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Lenticular 3D Print Attempt!

Acancarter

I'm retired and living in Northamptonshire, so plenty of time for photography.
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Lenticular 3D Print Attempt!

10 Feb 2021 2:57PM   Views : 1498 Unique : 895

Not everything works, but I think I learned something from this, and had some fun!

I’ve been very pleased so far with the lenticular project. There is a fully mounted and framed version of ‘The Perfect Boiled Egg’ ready for Helen, which looks great (IMHO). So I started to think… could I use this method to print a true 3D image, just using my home printer, with folding?

The answer is YES but the practical difficulties are severe and illuminating and viewing the 3D print are challenging, to say the least. Overall I’d rate this as only a limited success, but I thought I’d write it as a blog anyway. With better practical skills, it might have been spectacular!

The diagram below shows the principle. It is like the lenticular prints I’ve talked about but the angle of each mountain changes away from the centre, by adjusting the lenticle width. Looking at the diagram, the left eye only sees the blue lines, the right eye only the red. So, if you have a Left Right stereo pair printed on the blue (left) and red (right) sets of lenticles and look at the print from the right point, you will get a full 3D image! there are limitations… you have to be at the right distance and ideally have the print set for your particular interocular distance, although I think using 8cm for this will work for everyone.
331023_1612968250.jpg

A bit of geometry and trigonometry enables the lengths to be calculated. I set up a simple excel sheet for this, and pasted the result into the figure (sorry left and right are transposed here). This was for the geometry shown on the figure. The folding is EXTREME! Lenticles are around 10cm wide and only 3cm apart at the base. Stiff paper isn’t happy being folded like this… and thinner paper won’t stay flat if you have the slightest errors. But I marched on, with that idea in mind that I’d fold it up and this beautiful 3D image would just pop out…

I prepared a test image of snowdrops, with two views taken 8cm apart, pasted below…
331023_1612968283.jpg

If you cross your eyes slightly to overlay the images, this will pop into 3D…but I wanted to do it without the uncomfortable eye-crossing.

The other EXTREME aspect of the print is the anamorphic stretch. To the eye, each lenticle will only look 3cm wide, but has to be printed 10cm wide, so it needs a 330% stretch sideways. The print will also be very long, so lots of joining needed (not using expensive roll feed for this!). The lenticles also need to be given a trapezoidal distortion, so the image looks like a constant width when viewed obliquely.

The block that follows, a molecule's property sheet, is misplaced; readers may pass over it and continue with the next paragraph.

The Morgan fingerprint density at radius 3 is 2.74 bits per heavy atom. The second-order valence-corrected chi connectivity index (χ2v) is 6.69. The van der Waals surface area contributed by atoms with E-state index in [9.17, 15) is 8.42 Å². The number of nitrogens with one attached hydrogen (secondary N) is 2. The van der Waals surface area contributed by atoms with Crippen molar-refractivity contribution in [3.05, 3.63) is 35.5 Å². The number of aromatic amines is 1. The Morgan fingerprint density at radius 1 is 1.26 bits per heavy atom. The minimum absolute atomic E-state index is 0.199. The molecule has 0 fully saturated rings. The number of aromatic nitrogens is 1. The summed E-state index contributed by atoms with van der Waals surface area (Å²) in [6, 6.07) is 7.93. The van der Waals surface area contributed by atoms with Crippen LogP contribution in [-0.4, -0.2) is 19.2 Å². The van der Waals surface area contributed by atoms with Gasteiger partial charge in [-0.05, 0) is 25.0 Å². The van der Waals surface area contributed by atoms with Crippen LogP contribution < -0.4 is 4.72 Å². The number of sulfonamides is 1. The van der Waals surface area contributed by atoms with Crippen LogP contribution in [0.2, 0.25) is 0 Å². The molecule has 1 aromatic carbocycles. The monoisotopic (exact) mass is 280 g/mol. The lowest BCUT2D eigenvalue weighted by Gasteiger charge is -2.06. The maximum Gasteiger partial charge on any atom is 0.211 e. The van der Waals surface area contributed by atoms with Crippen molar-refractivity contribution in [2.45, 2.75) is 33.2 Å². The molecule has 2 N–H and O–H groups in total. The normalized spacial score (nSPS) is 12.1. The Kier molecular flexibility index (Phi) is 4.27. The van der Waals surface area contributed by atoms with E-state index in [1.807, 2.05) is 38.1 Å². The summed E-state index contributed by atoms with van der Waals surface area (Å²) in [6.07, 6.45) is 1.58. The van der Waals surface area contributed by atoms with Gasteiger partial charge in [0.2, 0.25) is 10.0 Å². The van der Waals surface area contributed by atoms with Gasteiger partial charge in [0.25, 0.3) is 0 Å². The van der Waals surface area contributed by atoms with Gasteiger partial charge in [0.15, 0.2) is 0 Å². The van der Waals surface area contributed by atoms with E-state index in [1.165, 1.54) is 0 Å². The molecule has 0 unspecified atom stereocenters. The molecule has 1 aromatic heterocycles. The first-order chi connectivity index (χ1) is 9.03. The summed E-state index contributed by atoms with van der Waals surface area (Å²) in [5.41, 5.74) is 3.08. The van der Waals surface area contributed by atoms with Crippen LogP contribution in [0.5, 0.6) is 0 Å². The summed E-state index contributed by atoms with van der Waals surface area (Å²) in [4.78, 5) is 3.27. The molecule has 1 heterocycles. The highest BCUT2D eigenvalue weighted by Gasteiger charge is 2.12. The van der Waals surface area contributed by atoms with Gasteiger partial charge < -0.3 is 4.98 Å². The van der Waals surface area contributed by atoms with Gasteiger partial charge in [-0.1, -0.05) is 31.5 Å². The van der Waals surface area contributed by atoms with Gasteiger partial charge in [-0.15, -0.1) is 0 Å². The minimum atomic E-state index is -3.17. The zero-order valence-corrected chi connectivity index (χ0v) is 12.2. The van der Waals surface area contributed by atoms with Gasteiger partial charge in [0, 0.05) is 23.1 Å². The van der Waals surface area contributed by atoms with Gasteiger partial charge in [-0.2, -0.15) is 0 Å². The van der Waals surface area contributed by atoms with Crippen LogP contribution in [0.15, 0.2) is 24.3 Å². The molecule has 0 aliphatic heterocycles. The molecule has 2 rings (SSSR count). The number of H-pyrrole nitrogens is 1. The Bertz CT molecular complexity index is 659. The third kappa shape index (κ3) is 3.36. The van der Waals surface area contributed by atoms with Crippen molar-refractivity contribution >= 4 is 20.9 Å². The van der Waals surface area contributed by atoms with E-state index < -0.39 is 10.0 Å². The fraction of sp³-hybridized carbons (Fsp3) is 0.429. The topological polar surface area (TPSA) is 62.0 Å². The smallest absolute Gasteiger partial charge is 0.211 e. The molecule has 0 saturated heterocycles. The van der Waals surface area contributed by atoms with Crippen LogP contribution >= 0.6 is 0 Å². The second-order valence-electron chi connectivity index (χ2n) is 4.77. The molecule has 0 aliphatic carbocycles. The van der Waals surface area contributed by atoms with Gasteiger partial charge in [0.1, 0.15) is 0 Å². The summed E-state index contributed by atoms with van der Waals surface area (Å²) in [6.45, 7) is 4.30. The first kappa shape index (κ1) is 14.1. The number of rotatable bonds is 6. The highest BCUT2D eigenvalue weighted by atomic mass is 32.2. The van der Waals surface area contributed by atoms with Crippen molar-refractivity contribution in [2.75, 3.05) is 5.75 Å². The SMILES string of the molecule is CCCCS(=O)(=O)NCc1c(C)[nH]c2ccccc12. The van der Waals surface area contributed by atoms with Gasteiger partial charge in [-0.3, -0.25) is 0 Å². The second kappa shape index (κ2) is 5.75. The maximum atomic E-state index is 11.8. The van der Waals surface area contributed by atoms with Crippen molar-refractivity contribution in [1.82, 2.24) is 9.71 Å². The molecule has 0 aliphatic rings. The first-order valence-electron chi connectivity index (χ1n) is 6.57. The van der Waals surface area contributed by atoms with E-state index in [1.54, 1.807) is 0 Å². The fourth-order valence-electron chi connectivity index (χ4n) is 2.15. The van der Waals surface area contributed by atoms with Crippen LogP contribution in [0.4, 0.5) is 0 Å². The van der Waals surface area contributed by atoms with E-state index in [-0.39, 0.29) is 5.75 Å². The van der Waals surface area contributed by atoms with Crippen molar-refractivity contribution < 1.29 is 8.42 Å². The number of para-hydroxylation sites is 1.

The images were combined in photoshop as before, but each lenticle was given thetrapezoidal distortion using the skew tool.
331023_1612968378.jpg

This is the ‘ready to print’ image! As soon as I put it on the print module, I realised I had been way too optimistic - it was far too large and would have needed 17 A3+ sheets of paper. Unfortunately, you can’t just scale it, it needed to be redone as a smaller image, with the same interocular spacing and viewing distance…

So, did it work this time?…. er, no, or only with optimistic imagination. The whole structure was too floppy and innaccurate. Rather than try harder, I tried simpler. Just two lenticles! Here is the ready to print image.
331023_1612968454.jpg

This worked really well. At the right distance, there was the square 3D image sitting in the middle…but a bit too smalll, only 5cm square. Onwards and upwards… recalculate for 6 lenticles… 3 left, three right, with the peak in the middle…
331023_1612968490.jpg

This also worked, but only if I stuck the paper to stiff card to keep it flat, and even then, the viewing angle was a bit limited…but the image was real 3D, you could move your head from side to side and see round it (a bit…). I can't show the actual 3D image here, you have to take my word for it!

So, sort of success… at least good enough to stop me trying it again, but I certainly wouldn’t recommend it as a display method. If you had a lot of patience and assembled the image out of pieces of stiff card and worked out how to get the illumination into the valleys and held the viewers head in exactly the right spot, it would work brilliantly. Yeah, right. However, it was fun, and really kept me thinking about anamorphic distortion and getting the left right right (or is that left?)

Thanks for reading. I hope you found this interesting, or at least amusing!

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